Khālsā is a very universal consciousness of purity, and I feel that there are many paths to it. From this place of reverence, I share with you a story from the childhood of Gurū Gobind Singh, that illustrates the kind of healing available to us within the path of Sikh Dharma.
Gurū Gobind Singh was born to Mātā Gujarī, and the ninth Gurū, Gurū Teg Bahādur in a then small town called Patna located in Northern India. Gurū Teg Bahādur travelled a lot at that time to fulfill his mission and service to humanity. At home, Mātā Gujarī raised her lively, sweet, saintly and sometimes mischievous son on her own for the early part of his life. Known at that time as Gobind Rai, as a young child he would often run about with his friends in the village and nearby fields with various games and fun adventures.
Near the family home lived an old lady, who for the most part was quite unhappy. Her life had been hard, as things had happened to her, and she had acted in ways that she was not entirely happy with. She was doing her best to support herself by spinning wool to make yarn, which she sold in the market. However, a heavy energy seemed to always be with her, and she was often seen with a grumpy frown on her face, going about her work in her run down little hut. She would always yell at the children if they got to close to her hut, as the noise disturbed her. One day, in a spark of mischief, Gobind Rai ran into her hut and grabbed one of her balls of yarn that had been stacked on a shelf, and rolled the yarn into the dirt covered courtyard in front of the hut. With squeals of laughter, he ran off.
The old lady was so angry but could not run after him. She just picked up the dirty and ruined yarn and yelled out in frustration, “How dare you! I will have a word with your mother!”
She went straight away to the Gurūs house, and knocked on the door. Mata Gujarī answered, and upon hearing what had happened, took her inside. She was used to hearing about her son’s mischief. So she said to the lady,
“He is the son of the Gurū, and I do not know sometimes why he is so mischievous. There is such a light of love that always flows through him. Please have a cup of tea and accept this money to pay for your yarn!”
The old woman accepted at first with some annoyance. But, then, as she stayed for sometime she began to relax and feel something good inside that she had not felt for quite awhile. While Mātā Gujarī prepared the old woman’s tea she chanted the Gurū’s Bānī, or song. While the old woman was drinking her tea, someone else in another room began chanting. This vibration was always permeating their home and quite normal for the family, but indeed very new for the old woman. It was a beautiful space to be in and she relaxed and enjoyed her tea. She thought to herself, “Oh he was a mischievous boy! But, certainly he will not do it again.”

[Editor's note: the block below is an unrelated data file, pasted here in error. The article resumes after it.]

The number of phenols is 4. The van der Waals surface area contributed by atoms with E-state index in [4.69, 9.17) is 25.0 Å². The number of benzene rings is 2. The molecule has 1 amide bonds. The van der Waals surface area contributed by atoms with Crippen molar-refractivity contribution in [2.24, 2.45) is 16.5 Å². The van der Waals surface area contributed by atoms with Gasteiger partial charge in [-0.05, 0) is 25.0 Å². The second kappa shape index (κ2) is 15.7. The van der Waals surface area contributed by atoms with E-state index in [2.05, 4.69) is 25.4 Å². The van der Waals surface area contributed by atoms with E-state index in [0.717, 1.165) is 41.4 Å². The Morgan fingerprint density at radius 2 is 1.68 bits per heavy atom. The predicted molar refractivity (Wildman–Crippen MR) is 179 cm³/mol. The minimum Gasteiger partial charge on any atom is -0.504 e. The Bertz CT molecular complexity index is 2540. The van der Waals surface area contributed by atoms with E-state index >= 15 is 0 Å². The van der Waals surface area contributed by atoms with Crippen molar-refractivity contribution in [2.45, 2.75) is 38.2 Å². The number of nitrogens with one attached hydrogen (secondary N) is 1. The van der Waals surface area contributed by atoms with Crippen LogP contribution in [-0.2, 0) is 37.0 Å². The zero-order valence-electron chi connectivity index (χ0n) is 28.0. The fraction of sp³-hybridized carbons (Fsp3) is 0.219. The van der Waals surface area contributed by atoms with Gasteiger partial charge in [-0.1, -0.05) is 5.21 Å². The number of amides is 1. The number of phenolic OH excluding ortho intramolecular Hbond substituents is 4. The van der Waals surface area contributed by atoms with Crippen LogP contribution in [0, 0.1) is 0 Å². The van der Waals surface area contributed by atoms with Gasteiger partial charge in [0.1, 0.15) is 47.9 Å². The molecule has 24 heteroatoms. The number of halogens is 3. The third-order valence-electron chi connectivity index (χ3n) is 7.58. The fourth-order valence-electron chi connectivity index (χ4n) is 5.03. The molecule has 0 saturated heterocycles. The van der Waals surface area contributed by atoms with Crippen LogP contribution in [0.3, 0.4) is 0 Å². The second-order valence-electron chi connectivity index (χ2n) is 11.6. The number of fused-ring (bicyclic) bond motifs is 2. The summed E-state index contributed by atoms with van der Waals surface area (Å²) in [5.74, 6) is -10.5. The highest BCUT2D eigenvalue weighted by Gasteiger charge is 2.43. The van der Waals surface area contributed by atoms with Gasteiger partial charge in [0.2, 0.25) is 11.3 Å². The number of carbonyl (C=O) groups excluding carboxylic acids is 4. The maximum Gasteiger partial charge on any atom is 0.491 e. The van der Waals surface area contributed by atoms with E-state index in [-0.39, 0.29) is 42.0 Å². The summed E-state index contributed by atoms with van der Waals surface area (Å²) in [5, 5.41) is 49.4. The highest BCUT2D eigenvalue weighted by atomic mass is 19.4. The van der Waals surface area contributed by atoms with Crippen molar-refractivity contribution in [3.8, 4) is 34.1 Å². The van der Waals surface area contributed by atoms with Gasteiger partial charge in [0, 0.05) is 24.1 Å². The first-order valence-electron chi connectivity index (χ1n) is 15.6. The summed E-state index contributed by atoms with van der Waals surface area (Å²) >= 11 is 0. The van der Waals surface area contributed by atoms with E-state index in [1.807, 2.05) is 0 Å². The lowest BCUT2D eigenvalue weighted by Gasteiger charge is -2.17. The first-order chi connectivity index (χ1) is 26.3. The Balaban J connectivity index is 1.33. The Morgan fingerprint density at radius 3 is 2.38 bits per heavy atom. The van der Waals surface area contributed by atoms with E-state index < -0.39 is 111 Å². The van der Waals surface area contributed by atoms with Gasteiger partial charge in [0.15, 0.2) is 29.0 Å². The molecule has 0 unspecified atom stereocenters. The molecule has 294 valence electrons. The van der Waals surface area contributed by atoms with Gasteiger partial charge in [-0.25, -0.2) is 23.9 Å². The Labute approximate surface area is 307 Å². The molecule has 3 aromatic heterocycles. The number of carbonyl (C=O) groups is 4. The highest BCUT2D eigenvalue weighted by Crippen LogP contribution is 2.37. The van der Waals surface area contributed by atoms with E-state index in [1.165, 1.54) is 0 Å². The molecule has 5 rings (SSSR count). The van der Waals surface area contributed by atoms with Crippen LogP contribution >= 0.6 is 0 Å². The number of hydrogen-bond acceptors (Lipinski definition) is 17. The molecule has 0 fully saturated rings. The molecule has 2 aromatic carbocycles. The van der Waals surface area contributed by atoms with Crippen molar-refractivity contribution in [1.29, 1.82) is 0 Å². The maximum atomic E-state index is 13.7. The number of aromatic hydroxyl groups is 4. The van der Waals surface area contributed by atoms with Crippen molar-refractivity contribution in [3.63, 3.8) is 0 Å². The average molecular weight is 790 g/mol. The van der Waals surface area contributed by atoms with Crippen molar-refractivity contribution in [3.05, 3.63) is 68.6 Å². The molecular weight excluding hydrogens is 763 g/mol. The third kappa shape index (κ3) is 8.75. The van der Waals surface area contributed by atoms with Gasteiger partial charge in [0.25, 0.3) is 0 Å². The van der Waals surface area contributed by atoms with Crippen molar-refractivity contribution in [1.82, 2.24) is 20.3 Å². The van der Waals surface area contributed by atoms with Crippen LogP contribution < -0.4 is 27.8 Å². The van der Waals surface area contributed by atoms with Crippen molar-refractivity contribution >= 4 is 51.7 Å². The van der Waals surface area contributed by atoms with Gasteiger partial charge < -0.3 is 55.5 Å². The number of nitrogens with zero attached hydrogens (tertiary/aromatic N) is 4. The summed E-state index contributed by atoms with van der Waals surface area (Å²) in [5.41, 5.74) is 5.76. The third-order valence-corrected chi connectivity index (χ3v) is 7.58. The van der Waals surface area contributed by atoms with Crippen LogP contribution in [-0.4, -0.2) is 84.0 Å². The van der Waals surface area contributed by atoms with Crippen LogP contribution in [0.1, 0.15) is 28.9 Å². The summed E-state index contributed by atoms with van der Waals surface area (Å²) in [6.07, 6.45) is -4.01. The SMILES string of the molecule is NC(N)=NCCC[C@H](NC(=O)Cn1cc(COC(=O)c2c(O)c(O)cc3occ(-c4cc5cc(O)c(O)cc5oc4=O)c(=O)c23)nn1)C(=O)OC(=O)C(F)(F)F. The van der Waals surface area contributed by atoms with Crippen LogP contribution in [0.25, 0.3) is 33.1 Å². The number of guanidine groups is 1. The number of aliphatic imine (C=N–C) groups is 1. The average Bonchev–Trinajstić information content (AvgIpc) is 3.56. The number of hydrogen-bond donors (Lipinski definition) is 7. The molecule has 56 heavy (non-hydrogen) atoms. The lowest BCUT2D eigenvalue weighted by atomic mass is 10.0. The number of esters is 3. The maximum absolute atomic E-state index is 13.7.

The very next day, as the old lady sat down to her work she was back to her old grumpy self, yelling at the children to get away from her yard. With a flash of light sparkling from his eyes Gobind Rai dashed in, grabbed another ball of yarn, and set it rolling into the dirt and ran away laughing. Again the old lady went to the Gurū’s house, furious. Mātā Gurjarī invited her in and as the sacred Bānī, or song of the Gurū was being sung in the home, the old lady sat and felt relaxed and joyful.
This pattern repeated for many days. In this way the old lady became a frequent visitor to the Gurū’s home and something in her began to change.
Through the vibration of the Shabad Gurū and the company of the holy, or Sangat, her karmas (energetic results of past actions) began to loosen and she found a deep sense of healing. Soon she was much more relaxed, and even felt happy about herself and her life. Although the young boy Gobind Rai had at first appeared mischievous, he reached out to her in the wisdom of the Gurū that he would become and brought her into the sacred vibration that would heal her forever.
With this, I leave you with these sacred words of Gurū Gobind Singh, the last four lines of Jāp Sāhib. Yogi Bhajan Siri Singh Sahib taught us that this mantra removes fear, anxiety, depression, and phobias, and brings victory. It instills courage and fearlessness into the fiber of the person. It gives “sāhibī”- self-command and self-grace. I will be teaching a workshop with Pritpal Singh at Sat Nam Fest West about this mantra. Please see the link below if you wish to join us in person. Also please enjoy the musical version of this mantra by using the link below. By chanting these sacred words, this energy light and love that was so naturally in Gobind Rai as a young boy, and then which became evident to the world when he became Gurū Gobind Singh, this same energy can be with us too. Enjoy!
~ Snatam Kaur
chattar chakkar varatī chattar chakkar bhugatay
In the four directions God is pervading, In the four directions God is enjoying.
suyambhav subhang sarabadā sarab jugatay
Self-Existent. Self-Illumined. United with all beings everywhere.
dukālang parnāsī di-alang sarupay
Destroyer of the pains of reincarnation. Embodiment of Compassion.
sadā ang sangay abhangang bibhūtay
God is always with us, life and limb. God’s glorious grandeur is everlasting.
This article is courtesy of Snatam Kaur’s blog. Visit her blog to view more